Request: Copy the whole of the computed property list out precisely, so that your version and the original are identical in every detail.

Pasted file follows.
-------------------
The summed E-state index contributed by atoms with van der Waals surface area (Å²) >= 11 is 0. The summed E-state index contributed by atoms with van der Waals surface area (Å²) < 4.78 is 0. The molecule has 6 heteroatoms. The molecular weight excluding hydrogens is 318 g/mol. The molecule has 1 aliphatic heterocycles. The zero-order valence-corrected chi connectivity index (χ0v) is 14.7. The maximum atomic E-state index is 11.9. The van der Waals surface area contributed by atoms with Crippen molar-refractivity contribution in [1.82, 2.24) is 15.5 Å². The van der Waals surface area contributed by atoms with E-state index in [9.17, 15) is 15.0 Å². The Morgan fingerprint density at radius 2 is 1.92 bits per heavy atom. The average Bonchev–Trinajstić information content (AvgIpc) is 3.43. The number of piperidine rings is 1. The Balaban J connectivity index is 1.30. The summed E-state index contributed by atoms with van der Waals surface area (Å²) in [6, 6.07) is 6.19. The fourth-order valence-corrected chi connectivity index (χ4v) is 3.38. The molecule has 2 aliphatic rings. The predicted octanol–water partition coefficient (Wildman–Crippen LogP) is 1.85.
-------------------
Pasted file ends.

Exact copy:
The summed E-state index contributed by atoms with van der Waals surface area (Å²) >= 11 is 0. The summed E-state index contributed by atoms with van der Waals surface area (Å²) < 4.78 is 0. The molecule has 6 heteroatoms. The molecular weight excluding hydrogens is 318 g/mol. The molecule has 1 aliphatic heterocycles. The zero-order valence-corrected chi connectivity index (χ0v) is 14.7. The maximum atomic E-state index is 11.9. The van der Waals surface area contributed by atoms with Crippen molar-refractivity contribution in [1.82, 2.24) is 15.5 Å². The van der Waals surface area contributed by atoms with E-state index in [9.17, 15) is 15.0 Å². The Morgan fingerprint density at radius 2 is 1.92 bits per heavy atom. The average Bonchev–Trinajstić information content (AvgIpc) is 3.43. The number of piperidine rings is 1. The Balaban J connectivity index is 1.30. The summed E-state index contributed by atoms with van der Waals surface area (Å²) in [6, 6.07) is 6.19. The fourth-order valence-corrected chi connectivity index (χ4v) is 3.38. The molecule has 2 aliphatic rings. The predicted octanol–water partition coefficient (Wildman–Crippen LogP) is 1.85.